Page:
Ensure your school leadership team is across the opportunity afforded by new technologies, by hosting a complimentary Windows in the Classroom seminar. Find out more information by visiting our website. To book a Windows in the Classroom personal development seminar at your school or for more information, please email email@example.com.
Microsoft Partners in Learning is a $500 million global initiative working with schools and educators to improve teaching and learning practices; optimize the use of technology within pedagogy to improve learning outcomes; and help every student receive an excellent education and gain the skills they need in work and life. To sign up now, visit http://www.pil-network.com.
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Windows® MultiPoint Server™ 2011 is a Windows®-based solution that is designed specifically to help educational institutions give every student individual access to PCs. By allowing multiple users to simultaneously share one computer—each with his or her own independent Windows experience—it’s a cost-effective way to get more technology into classrooms, computer labs, and libraries.
A major new feature in 2011 is the support for RDP connections from devices such as MacBook’s.
HP’s MultiSeat T100 USB Thin Client is still a very cost effective option for new deployments and I have been testing this device on my laptop running MultiPoint 2011 (I also have Moodle, SharePoint Foundation and Office Web Apps running on my MultiPoint server but I’ll save that for another post).
Another improvement is the management of the student sessions.
Learn more at http://www.microsoft.com/windows/multipoint/learn-more.aspx MultiPoint Server Team Blog http://blogs.technet.com/b/multipointserver/archive/2011/02/21/wms2011rtm.aspxDownload an evaluation copy from http://bit.ly/MPServer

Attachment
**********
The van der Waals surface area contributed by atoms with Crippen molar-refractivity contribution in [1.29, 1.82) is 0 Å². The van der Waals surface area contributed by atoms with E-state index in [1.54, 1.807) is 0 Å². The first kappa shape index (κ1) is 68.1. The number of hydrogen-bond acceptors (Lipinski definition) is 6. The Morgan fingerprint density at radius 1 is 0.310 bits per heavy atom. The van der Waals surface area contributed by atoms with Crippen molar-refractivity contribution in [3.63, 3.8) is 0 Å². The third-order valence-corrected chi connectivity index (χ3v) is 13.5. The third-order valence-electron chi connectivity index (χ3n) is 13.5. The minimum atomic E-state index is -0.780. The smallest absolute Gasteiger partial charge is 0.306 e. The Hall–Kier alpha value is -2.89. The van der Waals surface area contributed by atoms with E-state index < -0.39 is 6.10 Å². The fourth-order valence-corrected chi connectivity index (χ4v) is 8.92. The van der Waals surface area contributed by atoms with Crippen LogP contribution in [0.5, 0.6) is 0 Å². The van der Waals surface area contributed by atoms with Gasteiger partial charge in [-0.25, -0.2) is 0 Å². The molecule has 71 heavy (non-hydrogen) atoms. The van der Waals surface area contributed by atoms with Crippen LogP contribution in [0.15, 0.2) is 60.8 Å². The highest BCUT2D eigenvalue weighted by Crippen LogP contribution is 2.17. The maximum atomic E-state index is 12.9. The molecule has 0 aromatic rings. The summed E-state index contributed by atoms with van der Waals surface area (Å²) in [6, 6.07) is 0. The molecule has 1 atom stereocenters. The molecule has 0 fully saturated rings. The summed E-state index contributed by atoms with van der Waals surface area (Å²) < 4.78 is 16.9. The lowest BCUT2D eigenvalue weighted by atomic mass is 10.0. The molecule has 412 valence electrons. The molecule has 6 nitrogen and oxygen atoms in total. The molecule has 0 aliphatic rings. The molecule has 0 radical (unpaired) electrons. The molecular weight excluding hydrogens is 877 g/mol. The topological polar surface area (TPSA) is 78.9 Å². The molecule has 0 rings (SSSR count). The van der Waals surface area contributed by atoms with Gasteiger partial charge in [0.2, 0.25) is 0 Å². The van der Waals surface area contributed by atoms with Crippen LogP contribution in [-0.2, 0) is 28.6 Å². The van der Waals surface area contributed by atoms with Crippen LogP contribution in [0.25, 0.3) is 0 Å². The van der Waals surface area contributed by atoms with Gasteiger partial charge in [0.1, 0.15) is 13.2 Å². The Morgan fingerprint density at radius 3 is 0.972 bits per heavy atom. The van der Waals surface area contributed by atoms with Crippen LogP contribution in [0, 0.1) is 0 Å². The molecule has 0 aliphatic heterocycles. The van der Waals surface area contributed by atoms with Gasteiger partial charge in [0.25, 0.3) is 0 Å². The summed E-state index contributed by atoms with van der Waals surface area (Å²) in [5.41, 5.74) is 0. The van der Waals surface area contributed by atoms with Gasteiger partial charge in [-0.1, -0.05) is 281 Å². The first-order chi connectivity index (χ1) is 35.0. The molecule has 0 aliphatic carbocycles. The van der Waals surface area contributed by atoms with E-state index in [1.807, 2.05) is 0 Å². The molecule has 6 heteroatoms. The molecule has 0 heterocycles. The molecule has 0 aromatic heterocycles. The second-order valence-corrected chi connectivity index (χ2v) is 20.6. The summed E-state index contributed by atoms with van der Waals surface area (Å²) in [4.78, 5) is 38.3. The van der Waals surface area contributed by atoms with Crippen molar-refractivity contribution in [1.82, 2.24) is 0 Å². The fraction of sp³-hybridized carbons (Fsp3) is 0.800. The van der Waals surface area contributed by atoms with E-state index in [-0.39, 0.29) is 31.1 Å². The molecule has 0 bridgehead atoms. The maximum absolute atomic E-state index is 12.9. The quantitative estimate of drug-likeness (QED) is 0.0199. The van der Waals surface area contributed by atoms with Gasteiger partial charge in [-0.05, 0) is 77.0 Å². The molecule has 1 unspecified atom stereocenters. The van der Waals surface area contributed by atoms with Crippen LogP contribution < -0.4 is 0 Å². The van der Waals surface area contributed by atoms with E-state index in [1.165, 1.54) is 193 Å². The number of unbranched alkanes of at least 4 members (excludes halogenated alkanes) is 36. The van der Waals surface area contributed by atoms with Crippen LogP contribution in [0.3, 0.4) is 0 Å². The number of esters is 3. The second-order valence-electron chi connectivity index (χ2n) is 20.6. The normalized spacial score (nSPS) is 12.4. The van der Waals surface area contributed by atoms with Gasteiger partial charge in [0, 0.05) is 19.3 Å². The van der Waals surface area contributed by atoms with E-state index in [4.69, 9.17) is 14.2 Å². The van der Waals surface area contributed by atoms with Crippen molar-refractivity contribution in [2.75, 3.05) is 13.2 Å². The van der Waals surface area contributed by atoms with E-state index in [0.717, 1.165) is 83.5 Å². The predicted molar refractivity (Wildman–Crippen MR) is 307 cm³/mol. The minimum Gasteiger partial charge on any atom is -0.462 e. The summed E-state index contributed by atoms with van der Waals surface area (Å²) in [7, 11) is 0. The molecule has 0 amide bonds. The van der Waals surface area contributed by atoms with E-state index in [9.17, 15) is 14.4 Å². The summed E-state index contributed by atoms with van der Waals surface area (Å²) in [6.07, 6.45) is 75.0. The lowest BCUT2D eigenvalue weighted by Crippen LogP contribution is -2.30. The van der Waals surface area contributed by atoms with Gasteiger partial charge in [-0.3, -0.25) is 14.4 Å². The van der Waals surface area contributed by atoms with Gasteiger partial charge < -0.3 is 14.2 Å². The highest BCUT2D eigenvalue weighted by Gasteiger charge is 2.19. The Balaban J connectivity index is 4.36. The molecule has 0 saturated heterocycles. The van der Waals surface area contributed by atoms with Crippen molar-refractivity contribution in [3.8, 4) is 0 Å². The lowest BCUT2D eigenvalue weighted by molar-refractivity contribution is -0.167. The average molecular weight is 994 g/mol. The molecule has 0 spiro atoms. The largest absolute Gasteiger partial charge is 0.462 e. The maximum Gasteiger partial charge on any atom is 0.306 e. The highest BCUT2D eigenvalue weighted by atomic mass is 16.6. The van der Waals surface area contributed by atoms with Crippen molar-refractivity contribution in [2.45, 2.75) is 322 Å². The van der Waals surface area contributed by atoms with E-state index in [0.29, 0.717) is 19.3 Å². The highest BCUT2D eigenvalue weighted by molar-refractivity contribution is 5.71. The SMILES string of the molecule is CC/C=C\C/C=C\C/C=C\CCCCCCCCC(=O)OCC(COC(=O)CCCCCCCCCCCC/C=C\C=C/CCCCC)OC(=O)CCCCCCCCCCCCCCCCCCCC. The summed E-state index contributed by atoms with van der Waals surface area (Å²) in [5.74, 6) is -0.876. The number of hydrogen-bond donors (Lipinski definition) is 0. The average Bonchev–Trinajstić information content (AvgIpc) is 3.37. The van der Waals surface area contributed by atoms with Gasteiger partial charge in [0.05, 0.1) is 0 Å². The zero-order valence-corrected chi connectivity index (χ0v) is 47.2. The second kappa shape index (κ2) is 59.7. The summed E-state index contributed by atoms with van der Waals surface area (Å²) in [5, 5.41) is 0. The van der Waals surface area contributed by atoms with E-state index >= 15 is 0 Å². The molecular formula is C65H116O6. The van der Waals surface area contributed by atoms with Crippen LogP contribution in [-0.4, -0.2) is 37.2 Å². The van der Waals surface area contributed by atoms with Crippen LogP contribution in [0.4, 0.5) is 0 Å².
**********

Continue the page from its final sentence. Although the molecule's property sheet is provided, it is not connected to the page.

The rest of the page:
Desktop Virtualization doesn't just mean using your existing server virtualization platform to deliver virtual desktops. As many people have found out, the ROI on doing this for a mass VDI solution doesn't stack up.
If you take a user centric approach to defining the requirements, you should end up focusing on the user Data and Applications rather than the platform on which you will run the OS.
I see a new lease of life for Windows Terminal Services, now called Remote Desktop Services (RDS) in Windows Server 2008 R2. If you have not evaluated RDS and only had experience with TS then I would encourage you to look again at the Microsoft offering. There are many architectural changes to have resolved many of the issues previously experienced with TS. e.g.
· 64 bit only - better concurrent session support
· Integration with System Center and Unified Access Gateway - manage in the same way as physical desktops
· Application Virtualization - less susceptible to dependencies allowing greater number off apps per server and easier updates
Other Resources:Microsoft virtualization strategy http://www.microsoft.com/virtualization/en/us/default.aspxRDS Component Architecture
The Essential Secondary Science Assessment (ESSA) test was delivered simultaneously to all secondary schools in a single day. Using 300 Azure instances cost ~ $40 per hour. The alternative was to purchase 60 physical servers.
This video was shown in the keynote at the Education Leaders Briefing in London on January 12, 2011 by Orlando Ayala.
Watch this video to see how your budget can come to life
Here is a copy of the Excel spreadsheet shared on Office.com